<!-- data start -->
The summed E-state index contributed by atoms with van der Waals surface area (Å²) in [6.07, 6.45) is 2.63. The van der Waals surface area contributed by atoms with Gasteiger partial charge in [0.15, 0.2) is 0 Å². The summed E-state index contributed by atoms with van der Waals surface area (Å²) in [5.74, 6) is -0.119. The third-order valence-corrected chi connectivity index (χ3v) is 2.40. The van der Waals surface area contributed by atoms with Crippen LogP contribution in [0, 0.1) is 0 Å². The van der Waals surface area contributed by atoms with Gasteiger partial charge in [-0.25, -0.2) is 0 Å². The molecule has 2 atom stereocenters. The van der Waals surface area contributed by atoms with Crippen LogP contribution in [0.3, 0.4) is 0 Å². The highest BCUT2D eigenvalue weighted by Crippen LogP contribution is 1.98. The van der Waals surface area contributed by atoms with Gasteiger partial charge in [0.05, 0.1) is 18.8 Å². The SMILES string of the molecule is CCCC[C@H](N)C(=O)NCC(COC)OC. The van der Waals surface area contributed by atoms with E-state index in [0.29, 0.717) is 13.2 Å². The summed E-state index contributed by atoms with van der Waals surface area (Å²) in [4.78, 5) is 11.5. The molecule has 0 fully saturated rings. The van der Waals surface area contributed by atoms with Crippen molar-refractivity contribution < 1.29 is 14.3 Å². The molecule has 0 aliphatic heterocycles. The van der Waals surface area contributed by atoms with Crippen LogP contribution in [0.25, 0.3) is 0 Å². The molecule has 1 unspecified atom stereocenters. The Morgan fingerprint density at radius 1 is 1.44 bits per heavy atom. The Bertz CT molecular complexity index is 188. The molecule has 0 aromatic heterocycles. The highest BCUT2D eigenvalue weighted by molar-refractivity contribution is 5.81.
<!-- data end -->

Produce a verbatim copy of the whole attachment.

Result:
The summed E-state index contributed by atoms with van der Waals surface area (Å²) in [6.07, 6.45) is 2.63. The van der Waals surface area contributed by atoms with Gasteiger partial charge in [0.15, 0.2) is 0 Å². The summed E-state index contributed by atoms with van der Waals surface area (Å²) in [5.74, 6) is -0.119. The third-order valence-corrected chi connectivity index (χ3v) is 2.40. The van der Waals surface area contributed by atoms with Crippen LogP contribution in [0, 0.1) is 0 Å². The van der Waals surface area contributed by atoms with Gasteiger partial charge in [-0.25, -0.2) is 0 Å². The molecule has 2 atom stereocenters. The van der Waals surface area contributed by atoms with Crippen LogP contribution in [0.3, 0.4) is 0 Å². The highest BCUT2D eigenvalue weighted by Crippen LogP contribution is 1.98. The van der Waals surface area contributed by atoms with Gasteiger partial charge in [0.05, 0.1) is 18.8 Å². The SMILES string of the molecule is CCCC[C@H](N)C(=O)NCC(COC)OC. The van der Waals surface area contributed by atoms with E-state index in [0.29, 0.717) is 13.2 Å². The summed E-state index contributed by atoms with van der Waals surface area (Å²) in [4.78, 5) is 11.5. The molecule has 0 fully saturated rings. The van der Waals surface area contributed by atoms with Crippen molar-refractivity contribution < 1.29 is 14.3 Å². The molecule has 0 aliphatic heterocycles. The van der Waals surface area contributed by atoms with Crippen LogP contribution in [0.25, 0.3) is 0 Å². The molecule has 1 unspecified atom stereocenters. The Morgan fingerprint density at radius 1 is 1.44 bits per heavy atom. The Bertz CT molecular complexity index is 188. The molecule has 0 aromatic heterocycles. The highest BCUT2D eigenvalue weighted by molar-refractivity contribution is 5.81.